The Washington Post has surveyed the 249 Republicans serving in the House of Representatives and the Senate to get them to answer a simple question: Did Joe Biden win the presidential election? The newspaper was able to find only 27 congressional Republicans who were willing to affirm this simple truth. Of the remaining 222 congressional Republicans, two declared Trump had won, and 220 (approximately 88 percent of all congressional Republicans) refused to say who won. Learning exactly who is willing to acknowledge reality is even more dismaying. As the newspaper details, “Of the 15 House Republicans who recognize the true winner, six are retiring from politics at the end of this month and two more represent districts that Biden won convincingly.”
Many Republican voters share this unwillingness to accept Biden’s victory. On Friday, a Washington Post article reported that “A Nov. 13-17 Reuters/Ipsos poll found that 68 percent of Republicans (+/-5) say that the 2020 presidential election was rigged. A Monmouth poll carried out between Nov. 12 and Nov. 16 finds that 61 percent of Republicans (+/-3.5) are ‘not at all confident’ that the election was fair and accurate.”
The article went on to argue that this sort of partisan reluctance to accept defeat was normal in modern American democracy: “Thirty-seven percent of Democrats said that Bush stole Ohio in 2004, and 36 percent of Republicans said the same about the 2012 election.” But even if we accept the comparison, these early numbers are nearly half that of the current polls. There’s a vast difference between only seven in 20 people believing a theory as against between six and seven in 10.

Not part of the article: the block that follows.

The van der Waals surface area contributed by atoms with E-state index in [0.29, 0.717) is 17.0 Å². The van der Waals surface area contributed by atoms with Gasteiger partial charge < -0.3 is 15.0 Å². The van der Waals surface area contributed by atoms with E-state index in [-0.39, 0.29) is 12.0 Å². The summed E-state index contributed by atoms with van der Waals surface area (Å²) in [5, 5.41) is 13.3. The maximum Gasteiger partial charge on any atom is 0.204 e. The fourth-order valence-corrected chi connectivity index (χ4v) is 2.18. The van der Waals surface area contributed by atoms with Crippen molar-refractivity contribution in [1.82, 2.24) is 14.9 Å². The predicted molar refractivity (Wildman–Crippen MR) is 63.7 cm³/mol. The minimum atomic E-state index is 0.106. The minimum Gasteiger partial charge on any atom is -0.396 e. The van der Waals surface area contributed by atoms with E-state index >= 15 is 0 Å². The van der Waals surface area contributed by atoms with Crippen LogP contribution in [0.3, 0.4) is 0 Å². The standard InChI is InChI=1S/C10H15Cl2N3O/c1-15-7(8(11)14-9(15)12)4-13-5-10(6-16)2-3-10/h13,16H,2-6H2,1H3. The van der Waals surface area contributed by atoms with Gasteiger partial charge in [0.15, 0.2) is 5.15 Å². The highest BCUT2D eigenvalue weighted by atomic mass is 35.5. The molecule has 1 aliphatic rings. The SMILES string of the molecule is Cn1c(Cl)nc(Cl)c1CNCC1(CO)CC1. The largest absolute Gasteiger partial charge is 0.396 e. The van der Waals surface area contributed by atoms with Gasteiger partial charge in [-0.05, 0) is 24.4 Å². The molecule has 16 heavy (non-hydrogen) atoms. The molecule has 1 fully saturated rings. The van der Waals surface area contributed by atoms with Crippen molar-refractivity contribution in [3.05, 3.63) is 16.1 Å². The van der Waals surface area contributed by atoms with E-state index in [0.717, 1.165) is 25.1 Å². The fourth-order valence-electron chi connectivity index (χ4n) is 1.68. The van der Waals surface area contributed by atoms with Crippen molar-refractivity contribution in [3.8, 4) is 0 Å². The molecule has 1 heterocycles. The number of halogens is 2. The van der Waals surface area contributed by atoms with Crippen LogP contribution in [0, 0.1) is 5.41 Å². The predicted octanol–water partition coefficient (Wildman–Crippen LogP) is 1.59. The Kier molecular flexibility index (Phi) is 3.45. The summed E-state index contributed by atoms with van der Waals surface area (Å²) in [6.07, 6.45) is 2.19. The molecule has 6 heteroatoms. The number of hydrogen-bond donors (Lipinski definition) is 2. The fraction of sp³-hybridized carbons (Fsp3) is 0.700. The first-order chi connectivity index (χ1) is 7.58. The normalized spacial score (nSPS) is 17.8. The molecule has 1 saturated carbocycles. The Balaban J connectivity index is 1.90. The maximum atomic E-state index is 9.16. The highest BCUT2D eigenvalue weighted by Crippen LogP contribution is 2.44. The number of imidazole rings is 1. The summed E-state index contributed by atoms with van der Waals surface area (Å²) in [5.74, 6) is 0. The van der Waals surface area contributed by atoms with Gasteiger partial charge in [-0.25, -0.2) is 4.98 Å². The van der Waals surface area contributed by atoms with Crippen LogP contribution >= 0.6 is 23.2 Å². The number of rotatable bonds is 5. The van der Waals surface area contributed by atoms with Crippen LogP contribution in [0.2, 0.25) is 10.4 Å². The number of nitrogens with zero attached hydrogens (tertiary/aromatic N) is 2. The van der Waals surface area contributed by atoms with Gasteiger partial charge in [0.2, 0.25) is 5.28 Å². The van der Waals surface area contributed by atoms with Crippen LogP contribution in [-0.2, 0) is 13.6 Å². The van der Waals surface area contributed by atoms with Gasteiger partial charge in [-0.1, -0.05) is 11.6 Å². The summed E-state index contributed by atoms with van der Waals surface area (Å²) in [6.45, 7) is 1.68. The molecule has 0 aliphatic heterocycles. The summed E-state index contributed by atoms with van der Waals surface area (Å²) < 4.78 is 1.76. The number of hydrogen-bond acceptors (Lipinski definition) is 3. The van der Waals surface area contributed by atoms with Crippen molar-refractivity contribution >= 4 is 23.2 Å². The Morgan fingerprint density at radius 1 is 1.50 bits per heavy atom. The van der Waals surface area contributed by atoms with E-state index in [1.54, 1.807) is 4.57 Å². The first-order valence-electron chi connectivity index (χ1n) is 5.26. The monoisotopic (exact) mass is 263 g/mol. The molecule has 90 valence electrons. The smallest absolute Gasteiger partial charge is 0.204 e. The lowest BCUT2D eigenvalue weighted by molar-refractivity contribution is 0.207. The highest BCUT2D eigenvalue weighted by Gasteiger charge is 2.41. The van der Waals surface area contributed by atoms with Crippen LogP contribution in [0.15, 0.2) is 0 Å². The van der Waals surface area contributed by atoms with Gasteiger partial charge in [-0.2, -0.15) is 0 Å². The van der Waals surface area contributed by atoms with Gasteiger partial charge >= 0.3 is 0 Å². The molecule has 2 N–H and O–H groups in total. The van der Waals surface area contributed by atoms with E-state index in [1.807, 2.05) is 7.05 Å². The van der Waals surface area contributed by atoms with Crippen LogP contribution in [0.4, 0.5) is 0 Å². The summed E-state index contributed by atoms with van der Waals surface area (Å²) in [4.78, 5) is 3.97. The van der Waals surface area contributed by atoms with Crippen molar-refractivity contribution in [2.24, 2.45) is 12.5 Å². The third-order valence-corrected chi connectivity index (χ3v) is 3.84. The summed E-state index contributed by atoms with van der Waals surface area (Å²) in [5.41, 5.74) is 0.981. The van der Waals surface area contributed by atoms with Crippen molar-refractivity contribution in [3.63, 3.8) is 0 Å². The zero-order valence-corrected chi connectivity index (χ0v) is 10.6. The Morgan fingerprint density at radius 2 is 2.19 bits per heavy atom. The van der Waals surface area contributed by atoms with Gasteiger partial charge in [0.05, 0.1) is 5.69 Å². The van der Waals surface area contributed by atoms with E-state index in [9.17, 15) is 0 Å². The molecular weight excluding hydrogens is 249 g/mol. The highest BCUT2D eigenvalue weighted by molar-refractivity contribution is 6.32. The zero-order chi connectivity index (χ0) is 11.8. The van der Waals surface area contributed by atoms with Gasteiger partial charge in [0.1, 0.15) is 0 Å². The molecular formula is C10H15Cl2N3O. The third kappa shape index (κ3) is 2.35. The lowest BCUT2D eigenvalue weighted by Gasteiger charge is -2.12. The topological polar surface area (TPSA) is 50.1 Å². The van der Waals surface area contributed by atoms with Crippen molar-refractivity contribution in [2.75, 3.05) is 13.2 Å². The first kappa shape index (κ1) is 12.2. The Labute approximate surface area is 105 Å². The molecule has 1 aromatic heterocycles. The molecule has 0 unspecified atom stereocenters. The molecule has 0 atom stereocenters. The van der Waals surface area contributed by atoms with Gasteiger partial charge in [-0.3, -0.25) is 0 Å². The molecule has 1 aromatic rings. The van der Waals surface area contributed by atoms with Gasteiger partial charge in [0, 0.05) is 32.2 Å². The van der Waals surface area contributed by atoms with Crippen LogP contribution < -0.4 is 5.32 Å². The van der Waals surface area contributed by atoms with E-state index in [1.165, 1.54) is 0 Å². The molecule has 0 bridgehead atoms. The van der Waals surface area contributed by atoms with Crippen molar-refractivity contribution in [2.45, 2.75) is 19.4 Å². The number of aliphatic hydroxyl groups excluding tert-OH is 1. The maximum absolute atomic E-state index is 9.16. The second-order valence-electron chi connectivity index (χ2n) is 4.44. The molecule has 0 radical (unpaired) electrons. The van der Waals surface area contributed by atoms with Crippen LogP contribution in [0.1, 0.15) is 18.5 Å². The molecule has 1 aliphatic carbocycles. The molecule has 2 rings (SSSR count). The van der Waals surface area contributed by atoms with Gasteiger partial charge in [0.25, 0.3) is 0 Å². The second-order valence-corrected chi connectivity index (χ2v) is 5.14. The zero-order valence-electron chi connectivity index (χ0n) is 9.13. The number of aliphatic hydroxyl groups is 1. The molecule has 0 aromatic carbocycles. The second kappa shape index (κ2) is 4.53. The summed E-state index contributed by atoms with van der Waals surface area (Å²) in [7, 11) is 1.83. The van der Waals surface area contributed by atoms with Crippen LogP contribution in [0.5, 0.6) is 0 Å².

The rise of mass conspiracy theories about the election goes far beyond previous elections. Writing in The New York Times, conservative columnist Ross Douthat admits to being surprised by “the sheer scale of the belief among conservatives that the election was really stolen, measured not just in polling data but in conversations and arguments, online and in person, with people I would not have expected to embrace it.”
Relying not just on polls but also his own experience, Douthat provides a useful ethnography of the new breed of conspiracy theorists. One particularly important group is the “open-minded normie.” These are people who are willing to entertain conspiratorial thoughts but are otherwise not intensely political. As Douthat notes, this group is particularly open to persuasion from trusted sources. What is new in the current situation is that